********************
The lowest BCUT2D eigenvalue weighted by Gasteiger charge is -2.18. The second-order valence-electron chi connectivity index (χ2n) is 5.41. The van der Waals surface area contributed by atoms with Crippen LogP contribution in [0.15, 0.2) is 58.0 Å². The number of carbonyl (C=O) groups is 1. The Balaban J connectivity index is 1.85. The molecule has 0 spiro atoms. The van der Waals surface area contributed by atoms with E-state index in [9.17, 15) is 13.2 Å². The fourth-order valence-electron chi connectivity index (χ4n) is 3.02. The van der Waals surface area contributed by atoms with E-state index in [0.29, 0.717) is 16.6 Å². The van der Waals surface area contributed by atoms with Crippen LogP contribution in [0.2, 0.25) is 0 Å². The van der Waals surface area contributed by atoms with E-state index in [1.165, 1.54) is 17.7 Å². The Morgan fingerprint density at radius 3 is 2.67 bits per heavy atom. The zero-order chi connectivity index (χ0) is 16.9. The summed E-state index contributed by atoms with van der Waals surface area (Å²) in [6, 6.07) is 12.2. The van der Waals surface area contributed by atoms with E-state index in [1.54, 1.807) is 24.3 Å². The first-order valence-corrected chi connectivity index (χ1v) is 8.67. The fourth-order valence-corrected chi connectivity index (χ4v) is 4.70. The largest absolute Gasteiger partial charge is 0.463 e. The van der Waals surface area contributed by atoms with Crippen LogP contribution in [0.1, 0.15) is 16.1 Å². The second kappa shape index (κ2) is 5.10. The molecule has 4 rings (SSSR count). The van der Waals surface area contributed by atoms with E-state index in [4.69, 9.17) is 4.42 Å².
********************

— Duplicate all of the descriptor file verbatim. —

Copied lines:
The lowest BCUT2D eigenvalue weighted by Gasteiger charge is -2.18. The second-order valence-electron chi connectivity index (χ2n) is 5.41. The van der Waals surface area contributed by atoms with Crippen LogP contribution in [0.15, 0.2) is 58.0 Å². The number of carbonyl (C=O) groups is 1. The Balaban J connectivity index is 1.85. The molecule has 0 spiro atoms. The van der Waals surface area contributed by atoms with E-state index in [9.17, 15) is 13.2 Å². The fourth-order valence-electron chi connectivity index (χ4n) is 3.02. The van der Waals surface area contributed by atoms with E-state index in [0.29, 0.717) is 16.6 Å². The van der Waals surface area contributed by atoms with Crippen LogP contribution in [0.2, 0.25) is 0 Å². The van der Waals surface area contributed by atoms with E-state index in [1.165, 1.54) is 17.7 Å². The Morgan fingerprint density at radius 3 is 2.67 bits per heavy atom. The zero-order chi connectivity index (χ0) is 16.9. The summed E-state index contributed by atoms with van der Waals surface area (Å²) in [6, 6.07) is 12.2. The van der Waals surface area contributed by atoms with E-state index in [1.54, 1.807) is 24.3 Å². The first-order valence-corrected chi connectivity index (χ1v) is 8.67. The fourth-order valence-corrected chi connectivity index (χ4v) is 4.70. The largest absolute Gasteiger partial charge is 0.463 e. The van der Waals surface area contributed by atoms with Crippen LogP contribution in [0.1, 0.15) is 16.1 Å². The second kappa shape index (κ2) is 5.10. The molecule has 4 rings (SSSR count). The van der Waals surface area contributed by atoms with E-state index in [4.69, 9.17) is 4.42 Å².